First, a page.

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f2: Right parietal cluster in response to upright fearful bodies in the 80–110-ms time window.(A) Cortical distribution of the spatiotemporal cluster that responded stronger to upright fearful than upright neutral bodies between 80–110 ms (P = 0.012) on the inflated cortical surface of the right hemisphere (lateral-occipital view), with main sulci indicated on the right (CS = central sulcus; STS = superior temporal sulcus; other abbreviations in text). (B) Signal at the right parietal sensor for each condition (blue: neutral; red: fear; green: scrambled stimuli) showing fear effect at the sensor level at ~90–100 ms. (C) Time course of cluster size in number of significant dipoles included in the cluster. (D) Time courses of average current strength across all cluster dipoles (left vertical axis) with corresponding t-values (right vertical axis) for the fear effect (i.e. black straight line for upright fear > neutral; black dotted line for inverted fear > neutral). There is a strong fear effect (P < 0.001) around 95-ms after stimulus onset, but only for the upright images, not for the inverted images. The dotted black horizontal lines indicate t-levels corresponding to p-values of 0.05, 0.01, and 0.001.

Mentions: A significant cluster (P = 0.012) was found for the upright fear > upright neutral contrast in the 80–110-ms time window in the right parietal cortex (Fig. 2). The spatial extent of this cluster included the cortical regions of the (anterior half of the) intraparietal sulcus (IPS), the postcentral sulcus (PoCS), and the inferior parietal lobule (IPL, including angular gyrus (AG) and supramarginal gyrus (SMG)). The parietal area identified by source localisation is consistent with reports from previous fMRI studies of perception of fearful body postures45910.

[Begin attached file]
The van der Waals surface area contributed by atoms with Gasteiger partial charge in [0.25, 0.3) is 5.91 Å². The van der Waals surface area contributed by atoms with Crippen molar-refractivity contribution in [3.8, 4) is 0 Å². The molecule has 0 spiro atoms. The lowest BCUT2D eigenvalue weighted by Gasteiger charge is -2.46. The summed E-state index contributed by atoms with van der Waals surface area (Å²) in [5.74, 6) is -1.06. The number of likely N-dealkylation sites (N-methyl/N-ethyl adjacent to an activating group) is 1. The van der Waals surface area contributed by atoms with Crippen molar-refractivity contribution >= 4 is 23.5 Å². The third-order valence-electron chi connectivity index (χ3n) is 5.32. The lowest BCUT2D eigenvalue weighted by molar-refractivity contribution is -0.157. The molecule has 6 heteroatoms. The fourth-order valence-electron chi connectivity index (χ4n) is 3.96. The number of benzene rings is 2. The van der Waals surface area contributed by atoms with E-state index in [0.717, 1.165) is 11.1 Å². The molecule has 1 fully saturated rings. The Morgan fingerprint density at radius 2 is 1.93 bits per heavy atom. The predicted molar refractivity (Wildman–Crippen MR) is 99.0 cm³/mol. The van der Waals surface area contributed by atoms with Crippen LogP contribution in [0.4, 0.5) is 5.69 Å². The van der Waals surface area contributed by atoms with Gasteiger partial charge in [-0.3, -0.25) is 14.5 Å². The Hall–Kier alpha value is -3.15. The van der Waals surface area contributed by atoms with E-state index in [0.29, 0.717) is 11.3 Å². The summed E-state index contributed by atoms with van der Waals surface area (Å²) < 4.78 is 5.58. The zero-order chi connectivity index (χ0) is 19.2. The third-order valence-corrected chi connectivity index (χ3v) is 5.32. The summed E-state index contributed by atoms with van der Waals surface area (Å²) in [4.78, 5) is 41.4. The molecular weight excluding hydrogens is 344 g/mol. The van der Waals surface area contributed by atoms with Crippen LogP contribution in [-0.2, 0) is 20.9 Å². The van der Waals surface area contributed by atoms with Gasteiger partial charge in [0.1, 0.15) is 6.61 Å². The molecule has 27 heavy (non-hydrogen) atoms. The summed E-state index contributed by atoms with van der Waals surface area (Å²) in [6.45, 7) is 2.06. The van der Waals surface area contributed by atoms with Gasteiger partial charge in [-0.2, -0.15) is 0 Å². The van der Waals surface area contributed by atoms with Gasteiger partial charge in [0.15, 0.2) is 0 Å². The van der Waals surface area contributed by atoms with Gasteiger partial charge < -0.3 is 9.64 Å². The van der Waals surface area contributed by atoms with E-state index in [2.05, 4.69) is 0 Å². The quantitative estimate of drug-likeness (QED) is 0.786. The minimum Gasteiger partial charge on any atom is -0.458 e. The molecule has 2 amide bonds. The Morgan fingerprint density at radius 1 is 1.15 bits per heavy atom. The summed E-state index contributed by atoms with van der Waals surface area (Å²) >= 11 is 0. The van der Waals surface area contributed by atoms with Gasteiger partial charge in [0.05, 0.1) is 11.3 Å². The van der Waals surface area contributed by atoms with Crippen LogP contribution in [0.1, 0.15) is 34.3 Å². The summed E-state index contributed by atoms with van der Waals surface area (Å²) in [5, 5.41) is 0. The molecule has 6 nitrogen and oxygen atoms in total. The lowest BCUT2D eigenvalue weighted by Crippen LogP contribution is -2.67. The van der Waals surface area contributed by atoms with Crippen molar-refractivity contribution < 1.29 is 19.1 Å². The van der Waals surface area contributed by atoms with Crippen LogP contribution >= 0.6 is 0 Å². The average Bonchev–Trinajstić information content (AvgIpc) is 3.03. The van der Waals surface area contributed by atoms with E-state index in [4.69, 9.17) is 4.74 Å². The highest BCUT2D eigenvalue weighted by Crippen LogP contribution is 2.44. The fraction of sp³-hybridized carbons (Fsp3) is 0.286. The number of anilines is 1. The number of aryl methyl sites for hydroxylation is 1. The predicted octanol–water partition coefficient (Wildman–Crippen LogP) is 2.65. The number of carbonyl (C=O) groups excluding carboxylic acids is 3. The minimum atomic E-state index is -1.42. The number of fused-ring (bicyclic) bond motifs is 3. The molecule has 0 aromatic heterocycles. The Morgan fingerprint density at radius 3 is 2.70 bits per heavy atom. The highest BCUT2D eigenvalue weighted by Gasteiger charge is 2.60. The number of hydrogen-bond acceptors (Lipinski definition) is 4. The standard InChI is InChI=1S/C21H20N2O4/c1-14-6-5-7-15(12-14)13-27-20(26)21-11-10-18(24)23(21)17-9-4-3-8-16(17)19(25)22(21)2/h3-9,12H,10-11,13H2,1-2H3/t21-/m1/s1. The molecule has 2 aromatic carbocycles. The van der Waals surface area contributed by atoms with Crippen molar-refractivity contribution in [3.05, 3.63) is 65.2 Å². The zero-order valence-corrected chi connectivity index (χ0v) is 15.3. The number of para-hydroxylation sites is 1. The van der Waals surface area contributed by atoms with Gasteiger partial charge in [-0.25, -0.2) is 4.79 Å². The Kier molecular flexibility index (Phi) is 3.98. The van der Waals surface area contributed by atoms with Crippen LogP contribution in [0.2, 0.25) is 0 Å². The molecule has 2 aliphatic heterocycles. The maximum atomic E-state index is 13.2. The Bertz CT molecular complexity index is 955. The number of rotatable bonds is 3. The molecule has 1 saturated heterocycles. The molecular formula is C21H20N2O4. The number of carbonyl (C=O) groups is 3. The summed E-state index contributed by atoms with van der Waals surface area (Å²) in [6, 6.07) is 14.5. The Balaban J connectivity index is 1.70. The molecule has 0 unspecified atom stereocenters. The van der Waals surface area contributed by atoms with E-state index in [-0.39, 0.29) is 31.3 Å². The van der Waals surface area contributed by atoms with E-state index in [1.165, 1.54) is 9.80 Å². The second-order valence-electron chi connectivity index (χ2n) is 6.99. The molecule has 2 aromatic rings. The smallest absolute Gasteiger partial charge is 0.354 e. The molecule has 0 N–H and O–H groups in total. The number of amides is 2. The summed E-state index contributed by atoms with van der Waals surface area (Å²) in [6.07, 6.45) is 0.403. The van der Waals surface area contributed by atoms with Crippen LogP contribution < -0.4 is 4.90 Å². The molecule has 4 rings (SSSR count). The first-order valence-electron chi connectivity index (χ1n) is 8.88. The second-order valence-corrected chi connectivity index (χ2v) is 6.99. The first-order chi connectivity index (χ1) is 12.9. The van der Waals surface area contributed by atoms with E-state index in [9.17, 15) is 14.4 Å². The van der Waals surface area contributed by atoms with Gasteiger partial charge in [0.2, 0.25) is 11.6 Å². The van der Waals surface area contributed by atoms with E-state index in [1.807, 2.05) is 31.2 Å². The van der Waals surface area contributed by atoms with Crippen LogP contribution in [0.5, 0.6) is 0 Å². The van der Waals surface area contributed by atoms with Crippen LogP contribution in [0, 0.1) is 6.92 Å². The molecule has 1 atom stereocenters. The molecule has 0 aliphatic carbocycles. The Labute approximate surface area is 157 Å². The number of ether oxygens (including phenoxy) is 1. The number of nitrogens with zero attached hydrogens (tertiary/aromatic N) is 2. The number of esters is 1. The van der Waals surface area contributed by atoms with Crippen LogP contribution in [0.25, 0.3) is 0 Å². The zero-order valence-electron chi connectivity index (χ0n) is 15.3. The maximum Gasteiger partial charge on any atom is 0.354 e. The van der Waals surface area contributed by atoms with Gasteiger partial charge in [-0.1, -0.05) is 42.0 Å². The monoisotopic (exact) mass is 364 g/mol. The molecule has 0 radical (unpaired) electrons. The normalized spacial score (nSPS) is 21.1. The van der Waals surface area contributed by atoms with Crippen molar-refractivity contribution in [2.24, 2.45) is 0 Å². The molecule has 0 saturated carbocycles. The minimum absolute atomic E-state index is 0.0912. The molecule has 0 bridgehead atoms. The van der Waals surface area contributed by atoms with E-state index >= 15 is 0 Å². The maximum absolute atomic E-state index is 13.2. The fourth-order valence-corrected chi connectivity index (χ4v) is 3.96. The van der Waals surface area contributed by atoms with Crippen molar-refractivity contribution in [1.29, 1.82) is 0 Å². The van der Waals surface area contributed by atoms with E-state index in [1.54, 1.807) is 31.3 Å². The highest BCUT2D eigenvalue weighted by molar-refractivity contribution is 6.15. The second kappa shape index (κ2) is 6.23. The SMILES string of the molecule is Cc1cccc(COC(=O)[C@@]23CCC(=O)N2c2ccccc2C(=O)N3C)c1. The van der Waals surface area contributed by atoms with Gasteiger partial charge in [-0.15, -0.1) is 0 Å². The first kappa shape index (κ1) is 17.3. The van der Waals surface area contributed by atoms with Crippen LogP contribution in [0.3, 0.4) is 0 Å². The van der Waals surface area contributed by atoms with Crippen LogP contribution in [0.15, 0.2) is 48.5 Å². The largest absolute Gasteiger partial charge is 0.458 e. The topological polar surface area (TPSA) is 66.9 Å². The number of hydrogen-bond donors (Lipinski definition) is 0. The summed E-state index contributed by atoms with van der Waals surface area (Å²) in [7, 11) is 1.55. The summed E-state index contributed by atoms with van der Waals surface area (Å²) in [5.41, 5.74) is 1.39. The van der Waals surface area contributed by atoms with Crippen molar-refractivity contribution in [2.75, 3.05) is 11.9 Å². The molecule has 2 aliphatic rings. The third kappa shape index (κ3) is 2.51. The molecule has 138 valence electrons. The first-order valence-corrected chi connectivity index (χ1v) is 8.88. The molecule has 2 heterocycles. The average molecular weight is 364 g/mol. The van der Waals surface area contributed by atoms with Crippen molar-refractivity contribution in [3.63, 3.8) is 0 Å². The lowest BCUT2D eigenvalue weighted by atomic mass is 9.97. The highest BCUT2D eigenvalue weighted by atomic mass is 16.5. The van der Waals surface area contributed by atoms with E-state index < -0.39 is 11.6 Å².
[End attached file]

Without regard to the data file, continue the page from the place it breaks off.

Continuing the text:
Early Preferential Responses to Fear Stimuli in Human Right Dorsal Visual Stream--A Meg Study.

Meeren HK, Hadjikhani N, Ahlfors SP, Hämäläinen MS, de Gelder B - Sci Rep (2016)

Right parietal cluster in response to upright fearful bodies in the 80–110-ms time window.(A) Cortical distribution of the spatiotemporal cluster that responded stronger to upright fearful than upright neutral bodies between 80–110 ms (P = 0.012) on the inflated cortical surface of the right hemisphere (lateral-occipital view), with main sulci indicated on the right (CS = central sulcus; STS = superior temporal sulcus; other abbreviations in text). (B) Signal at the right parietal sensor for each condition (blue: neutral; red: fear; green: scrambled stimuli) showing fear effect at the sensor level at ~90–100 ms. (C) Time course of cluster size in number of significant dipoles included in the cluster. (D) Time courses of average current strength across all cluster dipoles (left vertical axis) with corresponding t-values (right vertical axis) for the fear effect (i.e. black straight line for upright fear > neutral; black dotted line for inverted fear > neutral). There is a strong fear effect (P < 0.001) around 95-ms after stimulus onset, but only for the upright images, not for the inverted images. The dotted black horizontal lines indicate t-levels corresponding to p-values of 0.05, 0.01, and 0.001.